Your 30s are an ideal time to form healthy habits, invest in your relationships, and develop your career.
You don’t want to enter this critical decade consumed by personal and professional fears. Before you hit the big 3-0, it’s worth taking some time to evaluate what exactly you’re worried about and why.
To help you start reflecting, we’ve rounded up some of the most common fears that can hold you back from success — plus simple strategies for overcoming them for good.
1. Fear of being called a fake at work
More than seven in 10 people say they have experienced what’s called “impostor syndrome,” or the feeling that no matter how much you achieve, you’re a fake and that everyone else is smarter and more competent than you are.
If nagging self-doubt is a problem for you, try keeping a journal of your successes and failures so that you’re more objective about your performance. And when you receive positive feedback, resist the urge to automatically deny it.
Perhaps most importantly, know that people who have confidence in their abilities may come across as smarter to others.
2. Fear of rejection
Being afraid of getting the door slammed in your face — whether you’re applying for a job or asking someone on a date — is perfectly normal. But you shouldn’t let that fear stop you from taking risks.
The first step to managing the fear of rejection is to have a Plan B. In other words, don’t apply to just one company; apply to several so that a potential rejection won’t seem life-shattering.
Also remember that a rejection generally isn’t a reflection on who you are as a person. Maybe the object of your affection just got out of a relationship; maybe your interviewer doesn’t think you’d be a good fit at the organisation. It doesn’t mean you’re fundamentally flawed.
3. Fear of success
While the fear of rejection is widely talked about, it can be hard to admit a fear of success, but it’s more common than you might think.
Some worry the more they achieve, the more they will have to lose. Others subconsciously feel they don’t deserve their success.
Try to discern the origins of your fear. For example, maybe a friend or family member told you that you weren’t talented. Then challenge those messages by thinking rationally about all you’ve achieved so far.
4. Fear of your boss
It can be hard to believe that your manager is just another human being. Instead, he or she may seem like the most intimidating creature ever to walk the planet.
To help assuage that fear, one CEO says it’s important to remember that your worth as an individual isn’t wholly dependent on your job. Your boss’ bad attitude or negative evaluation of you doesn’t mean you don’t have value.
Also remind yourself that you deserve to be treated with respect. If your boss shouts or otherwise acts uncivilly, explain that you’re happy to have a conversation but expect it to be dignified.
5. Fear of missing out
Social media may give you FOMO — anxiety that a more interesting event is going on elsewhere — but once you hit 30, it’s time to get over it.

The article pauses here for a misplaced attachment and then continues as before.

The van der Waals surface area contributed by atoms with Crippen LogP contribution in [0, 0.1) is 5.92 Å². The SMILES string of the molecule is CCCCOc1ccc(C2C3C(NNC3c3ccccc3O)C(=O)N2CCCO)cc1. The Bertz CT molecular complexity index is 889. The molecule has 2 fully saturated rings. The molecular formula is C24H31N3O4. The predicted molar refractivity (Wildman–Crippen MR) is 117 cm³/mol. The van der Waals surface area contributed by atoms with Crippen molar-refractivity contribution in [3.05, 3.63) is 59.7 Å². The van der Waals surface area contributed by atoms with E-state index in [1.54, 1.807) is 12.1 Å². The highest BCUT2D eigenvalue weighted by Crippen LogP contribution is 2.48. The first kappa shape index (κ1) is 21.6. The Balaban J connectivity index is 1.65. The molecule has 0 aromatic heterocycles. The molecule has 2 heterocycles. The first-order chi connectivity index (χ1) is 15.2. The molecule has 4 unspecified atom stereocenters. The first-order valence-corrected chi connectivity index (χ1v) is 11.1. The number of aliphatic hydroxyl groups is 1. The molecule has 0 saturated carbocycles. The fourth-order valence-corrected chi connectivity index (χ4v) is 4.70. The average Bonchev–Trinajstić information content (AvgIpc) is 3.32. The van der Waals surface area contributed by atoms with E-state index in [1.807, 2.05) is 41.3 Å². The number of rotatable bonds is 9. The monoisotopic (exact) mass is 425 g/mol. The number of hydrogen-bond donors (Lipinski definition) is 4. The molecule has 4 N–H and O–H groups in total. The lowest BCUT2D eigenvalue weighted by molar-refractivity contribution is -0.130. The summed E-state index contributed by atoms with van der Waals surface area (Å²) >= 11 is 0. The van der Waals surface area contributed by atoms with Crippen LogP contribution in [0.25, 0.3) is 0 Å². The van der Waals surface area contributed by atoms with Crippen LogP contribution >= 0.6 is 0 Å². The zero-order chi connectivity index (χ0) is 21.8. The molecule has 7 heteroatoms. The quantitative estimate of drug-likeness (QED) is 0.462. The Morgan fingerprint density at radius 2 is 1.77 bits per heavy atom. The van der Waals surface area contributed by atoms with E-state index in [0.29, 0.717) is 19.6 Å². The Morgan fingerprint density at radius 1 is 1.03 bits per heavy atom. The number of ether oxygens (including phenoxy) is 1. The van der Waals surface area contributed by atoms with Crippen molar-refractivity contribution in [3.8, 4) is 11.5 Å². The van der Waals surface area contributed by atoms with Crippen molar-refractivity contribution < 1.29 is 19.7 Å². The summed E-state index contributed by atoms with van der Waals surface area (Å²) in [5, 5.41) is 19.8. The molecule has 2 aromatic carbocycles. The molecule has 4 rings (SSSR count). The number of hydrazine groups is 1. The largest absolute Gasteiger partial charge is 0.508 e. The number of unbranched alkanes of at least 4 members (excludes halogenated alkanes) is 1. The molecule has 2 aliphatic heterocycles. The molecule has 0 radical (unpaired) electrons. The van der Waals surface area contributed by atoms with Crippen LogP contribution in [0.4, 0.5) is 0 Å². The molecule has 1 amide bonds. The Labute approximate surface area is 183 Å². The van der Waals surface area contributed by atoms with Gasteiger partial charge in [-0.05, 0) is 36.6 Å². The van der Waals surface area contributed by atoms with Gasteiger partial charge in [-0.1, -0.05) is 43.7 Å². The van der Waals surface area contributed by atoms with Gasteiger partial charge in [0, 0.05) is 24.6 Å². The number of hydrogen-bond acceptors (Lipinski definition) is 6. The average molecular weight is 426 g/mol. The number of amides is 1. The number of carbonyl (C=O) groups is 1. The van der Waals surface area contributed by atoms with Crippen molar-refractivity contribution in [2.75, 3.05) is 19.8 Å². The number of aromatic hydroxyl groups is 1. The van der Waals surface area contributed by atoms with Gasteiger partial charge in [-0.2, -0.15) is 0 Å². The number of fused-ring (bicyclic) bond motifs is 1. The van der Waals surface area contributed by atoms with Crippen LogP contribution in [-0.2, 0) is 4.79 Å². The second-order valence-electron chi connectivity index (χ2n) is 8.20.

If you realise you’re spending too much time browsing Facebook photos of your friends’ night out and feeling bad you weren’t invited, you may need an intervention. One simple strategy is to take a break from social media so you aren’t constantly bombarded with other people’s updates.
You can also reframe your reaction to those updates as JOMO, or the joy of missing out. For example, blogger Anil Dash (who coined the term) writes about how satisfying it is to stay at home and give his baby a bath instead of going out.
6. Fear of being wrong
In her TED talk, journalist Kathryn Schulz explains that from an early age we’re taught to believe “people who get stuff wrong are lazy, irresponsible dimwits” and “the way to succeed in life is to never make any mistakes.”
Yet Schulz says the capacity to screw things up is fundamental to who we are. Ultimately, all innovation and creativity stems from realising that we were wrong and reframing our view of the world.
So instead of worrying your idea for a new product will be a total flop, remember that if you’re wrong, the experience will be an opportunity to learn more about what people want and to get better at your job.
7. Fear of upsetting others
It’s one thing to be agreeable — it’s another to think you have to tolerate criticism or else your friend or partner will leave you.
In fact, relationship expert Michelle Skeen told The Huffington Post that people may take advantage of you because “you are accommodating and compliant as a way to prevent the other person from getting angry.”
One Quora user has a solid suggestion for getting over this fear: Remember that having a different perspective doesn’t mean you’re going to upset someone. It can be interesting to share alternate viewpoints.
8. Fear of criticism
In the workplace, most of us know that criticism can help improve our performance, but we’re still wary of receiving it. In a way, it might feel like we’ve failed.
Yet as Deb Bright, Ed.D., writes in Fast Company, those receiving criticism should realise they’re in control of the conversation.
In other words, you decide how to react and what to do with the information: Will you storm off fuming or take the necessary steps to correct your behaviour? If you choose the latter, you have the chance to learn and grow, not to mention avoid an argument.
9. Fear of being judged
There are some parts of being a teenager that linger long after high school — like the fear everyone will laugh at you and your brand-new outfit.
But as your mum has likely told you, most people are too preoccupied with their own worries to notice yours. And even if someone is judging you, it’s entirely your decision to let their opinion affect you.
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